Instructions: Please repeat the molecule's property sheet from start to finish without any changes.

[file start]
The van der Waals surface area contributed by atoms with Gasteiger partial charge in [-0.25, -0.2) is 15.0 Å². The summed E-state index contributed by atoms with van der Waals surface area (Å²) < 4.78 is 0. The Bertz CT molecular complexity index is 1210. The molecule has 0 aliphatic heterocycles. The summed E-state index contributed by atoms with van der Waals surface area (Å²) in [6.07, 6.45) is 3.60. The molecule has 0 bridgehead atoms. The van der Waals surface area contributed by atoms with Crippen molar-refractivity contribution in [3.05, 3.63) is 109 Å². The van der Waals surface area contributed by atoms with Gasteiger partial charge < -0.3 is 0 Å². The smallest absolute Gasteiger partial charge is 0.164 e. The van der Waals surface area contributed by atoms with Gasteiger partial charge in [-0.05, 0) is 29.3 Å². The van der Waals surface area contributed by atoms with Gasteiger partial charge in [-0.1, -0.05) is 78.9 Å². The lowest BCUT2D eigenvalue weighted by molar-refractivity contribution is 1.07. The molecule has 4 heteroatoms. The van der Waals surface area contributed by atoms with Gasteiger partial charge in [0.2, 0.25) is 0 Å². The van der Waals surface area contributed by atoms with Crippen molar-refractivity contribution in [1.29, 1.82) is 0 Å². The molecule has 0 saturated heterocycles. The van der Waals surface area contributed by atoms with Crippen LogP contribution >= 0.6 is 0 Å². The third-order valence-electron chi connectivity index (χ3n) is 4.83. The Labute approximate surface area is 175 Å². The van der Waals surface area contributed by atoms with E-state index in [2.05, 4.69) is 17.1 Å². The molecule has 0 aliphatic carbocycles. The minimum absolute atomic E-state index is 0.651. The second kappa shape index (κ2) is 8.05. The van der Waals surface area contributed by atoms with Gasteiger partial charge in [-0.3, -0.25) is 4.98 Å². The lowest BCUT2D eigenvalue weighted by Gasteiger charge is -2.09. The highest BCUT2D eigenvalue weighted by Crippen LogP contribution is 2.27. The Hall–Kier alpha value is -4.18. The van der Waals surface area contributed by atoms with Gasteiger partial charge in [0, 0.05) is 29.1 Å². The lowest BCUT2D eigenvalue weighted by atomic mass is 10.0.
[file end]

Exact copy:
The van der Waals surface area contributed by atoms with Gasteiger partial charge in [-0.25, -0.2) is 15.0 Å². The summed E-state index contributed by atoms with van der Waals surface area (Å²) < 4.78 is 0. The Bertz CT molecular complexity index is 1210. The molecule has 0 aliphatic heterocycles. The summed E-state index contributed by atoms with van der Waals surface area (Å²) in [6.07, 6.45) is 3.60. The molecule has 0 bridgehead atoms. The van der Waals surface area contributed by atoms with Crippen molar-refractivity contribution in [3.05, 3.63) is 109 Å². The van der Waals surface area contributed by atoms with Gasteiger partial charge < -0.3 is 0 Å². The smallest absolute Gasteiger partial charge is 0.164 e. The van der Waals surface area contributed by atoms with Gasteiger partial charge in [-0.05, 0) is 29.3 Å². The van der Waals surface area contributed by atoms with Gasteiger partial charge in [-0.1, -0.05) is 78.9 Å². The lowest BCUT2D eigenvalue weighted by molar-refractivity contribution is 1.07. The molecule has 4 heteroatoms. The van der Waals surface area contributed by atoms with Gasteiger partial charge in [0.2, 0.25) is 0 Å². The van der Waals surface area contributed by atoms with Crippen molar-refractivity contribution in [1.29, 1.82) is 0 Å². The molecule has 0 saturated heterocycles. The van der Waals surface area contributed by atoms with Crippen LogP contribution >= 0.6 is 0 Å². The third-order valence-electron chi connectivity index (χ3n) is 4.83. The Labute approximate surface area is 175 Å². The van der Waals surface area contributed by atoms with E-state index in [2.05, 4.69) is 17.1 Å². The molecule has 0 aliphatic carbocycles. The minimum absolute atomic E-state index is 0.651. The second kappa shape index (κ2) is 8.05. The van der Waals surface area contributed by atoms with Gasteiger partial charge in [-0.3, -0.25) is 4.98 Å². The lowest BCUT2D eigenvalue weighted by Gasteiger charge is -2.09. The highest BCUT2D eigenvalue weighted by Crippen LogP contribution is 2.27. The Hall–Kier alpha value is -4.18. The van der Waals surface area contributed by atoms with Gasteiger partial charge in [0, 0.05) is 29.1 Å². The lowest BCUT2D eigenvalue weighted by atomic mass is 10.0.